## Friday, September 19, 2014

### E=mc WHAT?!

E=mc WHAT?!
May 2012 by Dale Bryant

Folks, this is a lot easier than you think it is and we're going to demonstrate that together right now before you even get to dessert...

The algebraic equation "E=mc2" is an expression from the first part of Albert Einstein's relativity theory, "The Special Theory of Relativity" which he published in 1905 (his "General Theory of Relativity" was published in 1915) - and here's what he was talking about:
Although neither matter (mass)
nor energy can be created or destroyed, one can be converted into the other. Think of this as how matter is 'relative' to energy and vice-versa. Einstein showed that matter was, in fact, a form of stored up energy. Einstein's intent was to show that matter and energy are just different states of the same thing, in the same way that ice, water and steam are different states of the same thing. However, the conversion of matter to energy is accomplished through a violent nuclear chain reaction, or, reaction which takes place in the nucleus of an atom and involves tremendous amounts of heat transfer. Now let's take, for instance, an atom of zinc in a penny - one atom setting off a reaction in its nearest neighboring atom and so on and so on, but all of the atoms in the penny converting almost simultaneously. Gamma radiation, or, gamma rays (radiation with a shorter wavelength and even more energetic than x-rays, well above the ultra-violet end of the electromagnetic spectrum) was the first energy to be converted to matter in the lab some time ago, further validating Einsteinian relativity.
Please pardon any unit substitutions I may use throughout; I use them for familiarity purposes only. The basic premise and magnitude remains unchanged. "E" stands for energy in the form of ergs or joules units. Now ergs and joules aren't units too familiar to many of us, so, though not entirely accurate - but accurate enough for our purposes here - we're going to substitute watts instead. We can all imagine what the energy output from a 100-watt light bulb looks like so we'll save that for later. Now let's take the arithmetical operator "=" to mean "is equal to" so that we can ultimately turn this vague equation into a clear sentence in everyday English. Next is the letter "m" ("m" and "c" are traditionally used lower case). "m" stands for mass measured in grams. One penny is equal to about three grams. In the equation, "m" represents 1 gram, so multiply that by the next letter "c" which stands for the speed of light measured in centimeters per second. One centimeter is about equal to half an inch, and so, is easy to imagine and makes "c" in the equation memorable for this unit of length. Now comes the numeral "2", meaning "squared" or, "c" times itself, or "c x c".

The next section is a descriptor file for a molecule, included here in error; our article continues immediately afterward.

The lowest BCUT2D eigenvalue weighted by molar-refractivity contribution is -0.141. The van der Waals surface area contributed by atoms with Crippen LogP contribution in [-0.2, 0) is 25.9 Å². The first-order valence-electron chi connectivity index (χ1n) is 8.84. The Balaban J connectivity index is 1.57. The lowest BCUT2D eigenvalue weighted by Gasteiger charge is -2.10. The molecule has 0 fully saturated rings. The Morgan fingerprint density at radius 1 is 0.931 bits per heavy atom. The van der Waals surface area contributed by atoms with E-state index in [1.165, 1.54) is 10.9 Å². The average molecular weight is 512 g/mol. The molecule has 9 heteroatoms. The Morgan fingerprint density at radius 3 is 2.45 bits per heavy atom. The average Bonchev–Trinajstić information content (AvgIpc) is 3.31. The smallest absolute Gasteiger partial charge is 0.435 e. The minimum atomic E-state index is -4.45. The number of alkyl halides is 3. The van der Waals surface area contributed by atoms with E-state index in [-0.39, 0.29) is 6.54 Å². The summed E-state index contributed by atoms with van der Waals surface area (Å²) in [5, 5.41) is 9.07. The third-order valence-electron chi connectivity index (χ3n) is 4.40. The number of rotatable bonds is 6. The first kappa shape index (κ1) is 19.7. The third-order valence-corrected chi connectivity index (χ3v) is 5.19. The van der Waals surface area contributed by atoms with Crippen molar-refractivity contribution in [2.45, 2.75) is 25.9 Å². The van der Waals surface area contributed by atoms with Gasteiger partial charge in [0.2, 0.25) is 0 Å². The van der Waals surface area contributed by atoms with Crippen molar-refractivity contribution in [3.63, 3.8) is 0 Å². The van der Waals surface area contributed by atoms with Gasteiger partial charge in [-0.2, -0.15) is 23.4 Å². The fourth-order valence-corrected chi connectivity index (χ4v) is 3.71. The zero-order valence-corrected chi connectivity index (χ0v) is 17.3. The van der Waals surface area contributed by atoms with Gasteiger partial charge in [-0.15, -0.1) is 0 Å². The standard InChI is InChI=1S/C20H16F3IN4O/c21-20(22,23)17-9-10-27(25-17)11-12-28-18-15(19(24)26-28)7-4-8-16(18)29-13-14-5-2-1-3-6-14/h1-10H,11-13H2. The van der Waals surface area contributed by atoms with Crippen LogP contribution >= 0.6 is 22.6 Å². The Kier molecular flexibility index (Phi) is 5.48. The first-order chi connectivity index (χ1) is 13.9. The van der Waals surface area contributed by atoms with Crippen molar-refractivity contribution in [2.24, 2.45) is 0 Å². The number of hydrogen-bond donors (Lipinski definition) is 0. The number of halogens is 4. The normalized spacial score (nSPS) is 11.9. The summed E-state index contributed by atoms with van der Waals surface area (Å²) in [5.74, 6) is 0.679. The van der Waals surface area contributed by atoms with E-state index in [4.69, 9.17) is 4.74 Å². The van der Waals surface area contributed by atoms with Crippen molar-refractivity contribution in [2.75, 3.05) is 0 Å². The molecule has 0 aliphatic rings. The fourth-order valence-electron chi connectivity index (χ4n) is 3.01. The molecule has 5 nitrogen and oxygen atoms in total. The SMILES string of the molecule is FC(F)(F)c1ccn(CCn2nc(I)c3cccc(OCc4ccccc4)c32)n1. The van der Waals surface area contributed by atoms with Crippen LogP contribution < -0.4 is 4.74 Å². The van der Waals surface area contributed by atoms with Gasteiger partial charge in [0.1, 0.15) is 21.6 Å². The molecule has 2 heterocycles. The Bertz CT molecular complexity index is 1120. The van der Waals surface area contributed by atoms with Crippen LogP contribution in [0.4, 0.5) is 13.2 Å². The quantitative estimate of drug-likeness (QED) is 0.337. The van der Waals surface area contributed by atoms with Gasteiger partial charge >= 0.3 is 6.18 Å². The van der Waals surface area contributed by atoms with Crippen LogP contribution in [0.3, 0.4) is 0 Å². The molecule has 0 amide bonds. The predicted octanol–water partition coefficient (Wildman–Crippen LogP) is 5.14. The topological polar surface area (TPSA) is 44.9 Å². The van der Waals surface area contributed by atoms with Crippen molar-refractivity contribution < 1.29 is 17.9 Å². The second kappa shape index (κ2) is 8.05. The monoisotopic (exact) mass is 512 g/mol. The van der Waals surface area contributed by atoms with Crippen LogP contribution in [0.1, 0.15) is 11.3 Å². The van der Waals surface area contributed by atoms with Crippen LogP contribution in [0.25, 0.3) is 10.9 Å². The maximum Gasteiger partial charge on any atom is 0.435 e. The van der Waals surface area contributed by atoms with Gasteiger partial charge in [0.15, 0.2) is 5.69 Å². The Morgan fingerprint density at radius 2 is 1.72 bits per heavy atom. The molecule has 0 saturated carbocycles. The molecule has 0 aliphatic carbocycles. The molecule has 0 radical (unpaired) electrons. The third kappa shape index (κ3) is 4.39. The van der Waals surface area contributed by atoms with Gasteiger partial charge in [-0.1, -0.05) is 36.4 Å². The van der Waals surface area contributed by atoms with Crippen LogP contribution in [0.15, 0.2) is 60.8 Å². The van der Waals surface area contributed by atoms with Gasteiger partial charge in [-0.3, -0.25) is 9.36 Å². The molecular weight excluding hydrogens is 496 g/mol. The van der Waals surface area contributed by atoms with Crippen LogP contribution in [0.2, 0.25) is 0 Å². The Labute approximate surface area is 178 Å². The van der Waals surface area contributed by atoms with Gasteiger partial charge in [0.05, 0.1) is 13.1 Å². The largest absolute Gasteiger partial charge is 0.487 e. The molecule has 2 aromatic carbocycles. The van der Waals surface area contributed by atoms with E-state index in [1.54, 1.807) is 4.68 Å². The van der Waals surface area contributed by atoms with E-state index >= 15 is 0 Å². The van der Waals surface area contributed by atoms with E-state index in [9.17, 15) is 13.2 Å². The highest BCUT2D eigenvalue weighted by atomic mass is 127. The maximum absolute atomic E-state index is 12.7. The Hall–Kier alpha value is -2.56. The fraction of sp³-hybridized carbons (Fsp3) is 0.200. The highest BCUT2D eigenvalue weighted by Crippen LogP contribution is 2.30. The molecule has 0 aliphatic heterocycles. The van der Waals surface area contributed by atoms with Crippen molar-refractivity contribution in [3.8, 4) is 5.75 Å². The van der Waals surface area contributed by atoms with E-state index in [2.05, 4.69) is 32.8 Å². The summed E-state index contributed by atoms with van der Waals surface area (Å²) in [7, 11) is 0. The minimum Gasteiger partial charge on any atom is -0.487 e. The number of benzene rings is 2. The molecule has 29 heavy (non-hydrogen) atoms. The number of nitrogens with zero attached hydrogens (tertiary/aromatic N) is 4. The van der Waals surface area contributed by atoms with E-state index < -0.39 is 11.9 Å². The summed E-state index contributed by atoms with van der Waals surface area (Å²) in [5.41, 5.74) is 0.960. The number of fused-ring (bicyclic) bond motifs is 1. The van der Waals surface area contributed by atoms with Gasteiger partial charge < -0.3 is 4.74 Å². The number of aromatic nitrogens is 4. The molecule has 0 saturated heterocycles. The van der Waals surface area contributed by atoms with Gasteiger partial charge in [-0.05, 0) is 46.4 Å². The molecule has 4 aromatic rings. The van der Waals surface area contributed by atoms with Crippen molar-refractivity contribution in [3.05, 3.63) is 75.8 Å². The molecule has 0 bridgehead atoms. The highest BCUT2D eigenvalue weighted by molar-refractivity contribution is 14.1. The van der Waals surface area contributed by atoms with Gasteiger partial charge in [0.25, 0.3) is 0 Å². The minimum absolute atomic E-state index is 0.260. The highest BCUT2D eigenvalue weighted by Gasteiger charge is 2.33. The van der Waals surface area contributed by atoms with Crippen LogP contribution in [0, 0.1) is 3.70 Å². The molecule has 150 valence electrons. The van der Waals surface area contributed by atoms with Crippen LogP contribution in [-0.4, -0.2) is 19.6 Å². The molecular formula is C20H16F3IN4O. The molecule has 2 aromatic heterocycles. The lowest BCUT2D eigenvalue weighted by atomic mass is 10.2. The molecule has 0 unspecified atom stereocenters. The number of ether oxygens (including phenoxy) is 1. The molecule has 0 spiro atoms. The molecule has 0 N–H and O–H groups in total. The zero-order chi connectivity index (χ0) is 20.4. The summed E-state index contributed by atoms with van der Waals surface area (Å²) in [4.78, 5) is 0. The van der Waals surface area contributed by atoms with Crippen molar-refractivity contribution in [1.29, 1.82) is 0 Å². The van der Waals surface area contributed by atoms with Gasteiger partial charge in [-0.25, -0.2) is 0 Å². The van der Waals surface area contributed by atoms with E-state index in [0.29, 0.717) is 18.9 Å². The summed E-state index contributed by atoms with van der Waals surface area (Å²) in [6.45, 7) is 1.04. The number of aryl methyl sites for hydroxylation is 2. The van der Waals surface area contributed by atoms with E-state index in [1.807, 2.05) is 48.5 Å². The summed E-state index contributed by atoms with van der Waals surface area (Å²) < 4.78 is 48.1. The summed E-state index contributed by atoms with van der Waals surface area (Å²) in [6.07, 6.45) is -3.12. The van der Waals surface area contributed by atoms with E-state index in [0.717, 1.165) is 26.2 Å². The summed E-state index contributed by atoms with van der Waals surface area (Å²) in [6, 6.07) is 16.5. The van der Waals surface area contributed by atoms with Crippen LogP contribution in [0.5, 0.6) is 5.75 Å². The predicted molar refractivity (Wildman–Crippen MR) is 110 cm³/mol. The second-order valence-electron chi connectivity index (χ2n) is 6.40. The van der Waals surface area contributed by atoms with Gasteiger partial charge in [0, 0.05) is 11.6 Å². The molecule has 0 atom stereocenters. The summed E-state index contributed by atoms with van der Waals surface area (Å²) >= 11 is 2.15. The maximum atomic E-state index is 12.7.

O.K., you had to figure this was coming - a point where things were going to get a bit messy and, unfortunately, that's going to be in the value of "c" which is 30 billion centimeters. Neither one of us really wants to know that 30 billion centimeters squared is 900 billion billion centimeters, nor is there really a more palatable way to put it even if we had used miles instead of centimeters. But this obscurity and vastness is where all the excitement comes in! Here is the whole thing in a nutshell...

If you could use the total energy "E" (in watts) contained in one-third of one penny "m" (the mass of one-third of one penny) by detonating the penny using mass-energy conversion in the parking lot at the Cape Cod Mall, "c" (the speed of light) times "2" (times the speed of light again) it would immediately transform the town of Barnstable and its villages into chunks and bits and pieces!

That's where the watts come back into the picture and that's a lot of watts of raw energy. Can you imagine how many 100W light bulbs it would take to create a light equivalent to that kind of energy? In other words, the output, in watts of the explosion is exactly equal to the mass of one-third of one penny times the speed of light squared. The first, and to date most dramatic proof of the conversion of mass to energy came in two basketball-sized masses weighing eight pounds each, of the highly unstable metals Plutonium-239 and Uranium-236 (both isotopes or by-products of the elements proper) used as catalysts for the atomic bombs that destroyed each of the cities of Hiroshima and Nagasaki - and, sadly, their citizens - in Japan in 1945. Though Einstein showed how an atomic nucleus could be harvested for its energy, he was a pacifist who abhorred violence; it was society that felt it necessary to use the equation's more vicious implications against itself.

Our above equation, "E=mc2", for the conversion of mass to energy and vice-versa is only one aspect of the Theory of Relativity and I chose it as a starting point for its dramatic potential. Other aspects of Relativity include the impossibility of travel faster than the speed of light; length contraction; time-dilation (the slowing down of time as speed/velocity increase); gravitational lenses; infinite mass and quite a bit more...

E=mc2"; use it - don't abuse it!